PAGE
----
One Saturday, like many, we were driving from our apartment in Vista Hermosa to the in-laws’ place in Mixco. Depending on the day of week, month, the weather, recent accidents, and a number of other factors, this 7 kilometer journey can take anywhere from 20 minutes to an hour and a half. Saturdays in the mid morning don’t tend to be too bad, but this particular day was miserable. And with the 80º F, 90% humidity, and our air-condition-less car, it was unbearable. In a city like Guatemala — which has somewhat recently faced clumsy and uncoordinated growth, the streets are arranged in a windy and illogical manner and overcrowded with beat-up and smoking vehicles that wouldn’t last a mile in California without being pulled over for a smog violation — you think twice before going out at rush hour and avoid rolling down your windows to get some air flow. But on this more-tropical-than-usual July day, with the traffic gridlocked and moving at tortoise speed, having the windows down was not an optional, it was necessary. But we suffered through the smell, and occationally rushed to roll up the windows when a cloud of black would billow from a red city bus.

Somewhere in Zone 1, about halfway to our destination, we were stopped at a busy intersection. The traffic light changed to red, and vendors — selling items as varying as polarized windows to fruits and veggies — sprang into the alleys between cars, holding their items in the air towards windows and shouting out their prices. A girl of about 14 years old came right up to my open window and stuck a pound bag of loroco in my lap and requested 10Q (about $1.50). Loroco, a flower found mainly in Guatemala and El Salvador, is only in season for about two months during the beginning of the rainy season in Guatemala (July and August). It is a culinary delicacy used in a variety of dished, but my favorite is Pollo en Crema con Loroco; a cream based chicken stew. Without much time to consider the purchas, Héc pulled out a 10Q bill from his wallet, and the exchange was complete. The light turned green and we were on our way.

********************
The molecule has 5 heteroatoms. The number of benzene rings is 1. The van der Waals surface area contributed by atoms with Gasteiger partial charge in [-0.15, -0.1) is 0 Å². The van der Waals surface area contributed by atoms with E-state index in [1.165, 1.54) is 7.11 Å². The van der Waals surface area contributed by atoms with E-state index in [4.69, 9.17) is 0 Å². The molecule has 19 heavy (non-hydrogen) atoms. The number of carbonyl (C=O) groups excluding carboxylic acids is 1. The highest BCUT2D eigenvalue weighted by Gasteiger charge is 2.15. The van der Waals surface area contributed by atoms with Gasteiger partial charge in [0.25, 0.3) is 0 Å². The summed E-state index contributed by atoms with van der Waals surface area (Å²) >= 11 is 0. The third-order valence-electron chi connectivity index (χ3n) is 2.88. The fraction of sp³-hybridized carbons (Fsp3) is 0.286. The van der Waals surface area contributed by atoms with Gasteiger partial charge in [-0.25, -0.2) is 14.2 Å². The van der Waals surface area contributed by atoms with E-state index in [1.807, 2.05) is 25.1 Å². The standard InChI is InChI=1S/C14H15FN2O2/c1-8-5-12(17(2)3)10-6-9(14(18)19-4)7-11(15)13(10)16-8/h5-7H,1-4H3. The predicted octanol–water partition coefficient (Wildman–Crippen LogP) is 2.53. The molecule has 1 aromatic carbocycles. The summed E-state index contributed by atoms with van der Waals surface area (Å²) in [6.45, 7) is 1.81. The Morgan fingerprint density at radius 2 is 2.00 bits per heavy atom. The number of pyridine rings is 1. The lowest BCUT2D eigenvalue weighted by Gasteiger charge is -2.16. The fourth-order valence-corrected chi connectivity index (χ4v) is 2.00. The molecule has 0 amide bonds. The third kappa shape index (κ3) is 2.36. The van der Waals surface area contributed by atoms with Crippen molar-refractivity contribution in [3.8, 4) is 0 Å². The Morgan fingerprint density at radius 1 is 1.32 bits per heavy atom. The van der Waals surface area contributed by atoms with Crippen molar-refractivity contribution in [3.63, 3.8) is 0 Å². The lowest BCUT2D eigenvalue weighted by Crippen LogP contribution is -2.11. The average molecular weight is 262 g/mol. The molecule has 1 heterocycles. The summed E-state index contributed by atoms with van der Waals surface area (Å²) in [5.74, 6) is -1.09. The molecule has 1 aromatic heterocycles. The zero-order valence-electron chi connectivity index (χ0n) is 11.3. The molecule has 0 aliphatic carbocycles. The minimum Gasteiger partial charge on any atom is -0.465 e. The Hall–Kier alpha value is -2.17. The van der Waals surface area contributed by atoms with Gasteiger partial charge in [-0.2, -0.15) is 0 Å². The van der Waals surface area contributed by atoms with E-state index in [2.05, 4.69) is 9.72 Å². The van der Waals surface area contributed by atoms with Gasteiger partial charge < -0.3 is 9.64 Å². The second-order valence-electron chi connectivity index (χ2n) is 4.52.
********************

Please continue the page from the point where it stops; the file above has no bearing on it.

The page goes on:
Later in the evening when we got home, I put the bag in the fridge, where it stayed for a couple days. Every day that week, while scrummaging through the fridge for ideas on what to prepare for dinner, I would come across the bag sitting there lonely and, assuredly, getting more withered each moment. The flower is rather frail, which is the reason you don’t see it outside of Guatemala often unless pickled, which in my opinion completely ruins its delicate and unique essence. But the truth is I was intimidated. Pollo en Crema was the only dish that came to mind when thinking of loroco. And I wasn’t about to attempt to recreate the delicacy that Abuelita Zoila or Betty (la suegra) have been mastering for years. Too many expectations, I thought, and to be honest it is something so sacred and revered in the household that out of respect I didn’t want to go there. It would almost be like making pumpkin pie at any time other than Thanksgiving. It is a meal we eat once or twice a year, and prepared by Betty or Zoila. That is it. Perhaps some day Betty will take me into her kitchen and bestow upon me the rights to attempt the dish.